Ports of Call: Olympia, Washington
Venture as far south in Puget Sound as your keel allows, and you’ll stumble upon Washington’s capital city of Olympia. The capitol building’s masonry dome (the fourth largest in the world) towers overhead, as do the majestic Olympics to the west as you glide into Percival Landing. The city boasts a small-town vibe, which is pleasantly surprising given its legislative role. Olympia’s mismatched feel is accentuated by its architecture, renovated after earthquakes from past centuries, that imparts a grungy and intriguing look. Today, 19th century designs share walls with contemporary buildings, offering a surface-level understanding of “Oly’s” extensive history in a visual fashion. Incredible wall murals and other public art beckon visitors into the quiet city streets for deeper insights into the quirks and hidden secrets of the states’s capital.
Arts and entertainment dominate much of Oly’s downtown attractions. Film, drama, and music are in no short supply – Rainy Day Records is a favorite for tunes, be it for live performances or for purchase. Vintage shops and moody cafes are on every corner, interspersed with bronze medallions that show off more historic landmarks than I could count. Banners drape across streets urging passersby to consider the environment. With over 40 local parks and a quality wildlife refuge, it’s easy to see the wildlife and natural landscapes Olympians strive to protect. If hippy culture means being environmentally aware, then Olympia is as hippy as it gets.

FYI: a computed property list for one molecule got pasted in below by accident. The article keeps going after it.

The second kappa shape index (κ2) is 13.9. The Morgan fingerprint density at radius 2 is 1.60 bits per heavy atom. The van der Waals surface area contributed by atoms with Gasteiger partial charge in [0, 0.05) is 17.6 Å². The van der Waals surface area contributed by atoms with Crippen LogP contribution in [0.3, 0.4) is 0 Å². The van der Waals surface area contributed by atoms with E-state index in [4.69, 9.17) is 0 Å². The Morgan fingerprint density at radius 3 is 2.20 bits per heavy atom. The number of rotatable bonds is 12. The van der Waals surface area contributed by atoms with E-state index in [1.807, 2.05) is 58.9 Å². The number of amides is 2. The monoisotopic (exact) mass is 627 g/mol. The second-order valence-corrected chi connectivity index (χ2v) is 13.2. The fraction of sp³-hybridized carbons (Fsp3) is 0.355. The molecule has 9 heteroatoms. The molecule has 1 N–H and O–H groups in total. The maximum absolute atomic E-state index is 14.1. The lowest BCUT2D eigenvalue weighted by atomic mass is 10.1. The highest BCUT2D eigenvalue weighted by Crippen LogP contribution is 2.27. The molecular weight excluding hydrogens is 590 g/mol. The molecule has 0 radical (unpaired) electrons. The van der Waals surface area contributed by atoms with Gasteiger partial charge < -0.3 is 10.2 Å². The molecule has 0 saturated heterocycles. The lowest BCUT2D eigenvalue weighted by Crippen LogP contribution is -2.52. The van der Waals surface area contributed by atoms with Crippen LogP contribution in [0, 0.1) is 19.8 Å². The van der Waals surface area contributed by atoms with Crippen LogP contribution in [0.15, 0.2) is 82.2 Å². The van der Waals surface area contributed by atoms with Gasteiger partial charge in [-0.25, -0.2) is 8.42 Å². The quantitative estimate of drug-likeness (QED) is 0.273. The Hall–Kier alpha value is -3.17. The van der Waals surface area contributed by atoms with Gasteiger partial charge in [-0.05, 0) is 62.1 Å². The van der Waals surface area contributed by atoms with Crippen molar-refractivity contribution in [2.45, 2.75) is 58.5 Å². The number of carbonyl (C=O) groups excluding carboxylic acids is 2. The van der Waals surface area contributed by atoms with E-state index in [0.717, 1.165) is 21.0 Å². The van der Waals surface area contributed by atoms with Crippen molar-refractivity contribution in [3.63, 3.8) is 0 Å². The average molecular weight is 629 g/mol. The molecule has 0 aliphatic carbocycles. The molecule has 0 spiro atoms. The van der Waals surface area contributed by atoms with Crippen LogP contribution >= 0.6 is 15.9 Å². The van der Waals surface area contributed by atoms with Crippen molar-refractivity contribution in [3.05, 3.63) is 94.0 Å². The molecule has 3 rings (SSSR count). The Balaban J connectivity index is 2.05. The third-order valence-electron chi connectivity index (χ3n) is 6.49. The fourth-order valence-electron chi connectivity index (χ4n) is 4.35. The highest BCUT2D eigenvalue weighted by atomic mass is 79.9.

Olympia wasn’t always green and grunge. The city began with the Salishin Squaxin Island People, traveling in canoes to and from the future town of Olympia. The first European settlers followed. The town once relied mostly on the famed Mosquito Fleet to ferry passengers, products, and supplies into the town, finding it was much easier to use the water as a freeway than to clear a road through the dense forest.
The waterfront quickly became a maritime hub, putting Olympia on the map as the first port of entry in Puget Sound. The two World Wars exponentially contributed to Olympia’s economic growth; the once prominent lumber industry boomed, and a wealth of military-related cargo was shipped out of its port. Today, the city’s economy is largely fueled by the government, but remnants of pre-capital Olympia – built on the northern end of the Oregon Trail – still finds its way into the city’s culture.
Visiting boaters are spoiled for accommodations, most of which are located within walking distance of Olympia’s delights. Settle into one of Olympia’s four marinas, or temporarily dock downtown at Port Plaza for a free four-hour stay.